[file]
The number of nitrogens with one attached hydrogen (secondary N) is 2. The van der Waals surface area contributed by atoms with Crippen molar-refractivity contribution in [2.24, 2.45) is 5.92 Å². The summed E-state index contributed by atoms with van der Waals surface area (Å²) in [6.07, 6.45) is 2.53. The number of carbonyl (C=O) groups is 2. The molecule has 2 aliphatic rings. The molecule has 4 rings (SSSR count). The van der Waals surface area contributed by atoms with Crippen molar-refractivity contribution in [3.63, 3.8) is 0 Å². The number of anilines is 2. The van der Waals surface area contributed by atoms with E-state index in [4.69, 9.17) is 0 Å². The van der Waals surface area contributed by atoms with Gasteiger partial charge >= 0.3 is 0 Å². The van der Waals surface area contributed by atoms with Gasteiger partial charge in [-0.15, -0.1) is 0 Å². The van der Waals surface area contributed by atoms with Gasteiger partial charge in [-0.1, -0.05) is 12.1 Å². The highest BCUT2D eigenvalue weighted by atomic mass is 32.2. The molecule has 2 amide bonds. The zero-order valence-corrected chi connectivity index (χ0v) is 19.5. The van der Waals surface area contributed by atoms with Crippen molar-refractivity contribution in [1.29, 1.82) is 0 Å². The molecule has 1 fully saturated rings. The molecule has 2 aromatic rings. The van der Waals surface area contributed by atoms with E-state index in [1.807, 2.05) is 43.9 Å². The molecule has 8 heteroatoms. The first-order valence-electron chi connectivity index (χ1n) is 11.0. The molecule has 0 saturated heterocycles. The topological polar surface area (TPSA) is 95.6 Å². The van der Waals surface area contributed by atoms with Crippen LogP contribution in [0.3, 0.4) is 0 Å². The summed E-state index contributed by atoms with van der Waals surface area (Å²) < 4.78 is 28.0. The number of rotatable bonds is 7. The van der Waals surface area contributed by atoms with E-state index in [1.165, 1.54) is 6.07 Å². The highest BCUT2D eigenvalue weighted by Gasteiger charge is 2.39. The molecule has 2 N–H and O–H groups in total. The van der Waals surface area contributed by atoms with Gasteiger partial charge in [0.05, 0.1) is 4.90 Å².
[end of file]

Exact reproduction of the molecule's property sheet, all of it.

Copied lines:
The number of nitrogens with one attached hydrogen (secondary N) is 2. The van der Waals surface area contributed by atoms with Crippen molar-refractivity contribution in [2.24, 2.45) is 5.92 Å². The summed E-state index contributed by atoms with van der Waals surface area (Å²) in [6.07, 6.45) is 2.53. The number of carbonyl (C=O) groups is 2. The molecule has 2 aliphatic rings. The molecule has 4 rings (SSSR count). The van der Waals surface area contributed by atoms with Crippen molar-refractivity contribution in [3.63, 3.8) is 0 Å². The number of anilines is 2. The van der Waals surface area contributed by atoms with E-state index in [4.69, 9.17) is 0 Å². The van der Waals surface area contributed by atoms with Gasteiger partial charge >= 0.3 is 0 Å². The van der Waals surface area contributed by atoms with Gasteiger partial charge in [-0.15, -0.1) is 0 Å². The van der Waals surface area contributed by atoms with Gasteiger partial charge in [-0.1, -0.05) is 12.1 Å². The highest BCUT2D eigenvalue weighted by atomic mass is 32.2. The molecule has 2 amide bonds. The zero-order valence-corrected chi connectivity index (χ0v) is 19.5. The van der Waals surface area contributed by atoms with Crippen molar-refractivity contribution in [1.29, 1.82) is 0 Å². The molecule has 1 fully saturated rings. The molecule has 2 aromatic rings. The van der Waals surface area contributed by atoms with E-state index in [1.807, 2.05) is 43.9 Å². The molecule has 8 heteroatoms. The first-order valence-electron chi connectivity index (χ1n) is 11.0. The molecule has 0 saturated heterocycles. The topological polar surface area (TPSA) is 95.6 Å². The van der Waals surface area contributed by atoms with Crippen LogP contribution in [0.3, 0.4) is 0 Å². The summed E-state index contributed by atoms with van der Waals surface area (Å²) < 4.78 is 28.0. The number of rotatable bonds is 7. The van der Waals surface area contributed by atoms with E-state index in [1.165, 1.54) is 6.07 Å². The highest BCUT2D eigenvalue weighted by Gasteiger charge is 2.39. The molecule has 2 N–H and O–H groups in total. The van der Waals surface area contributed by atoms with Gasteiger partial charge in [0.05, 0.1) is 4.90 Å².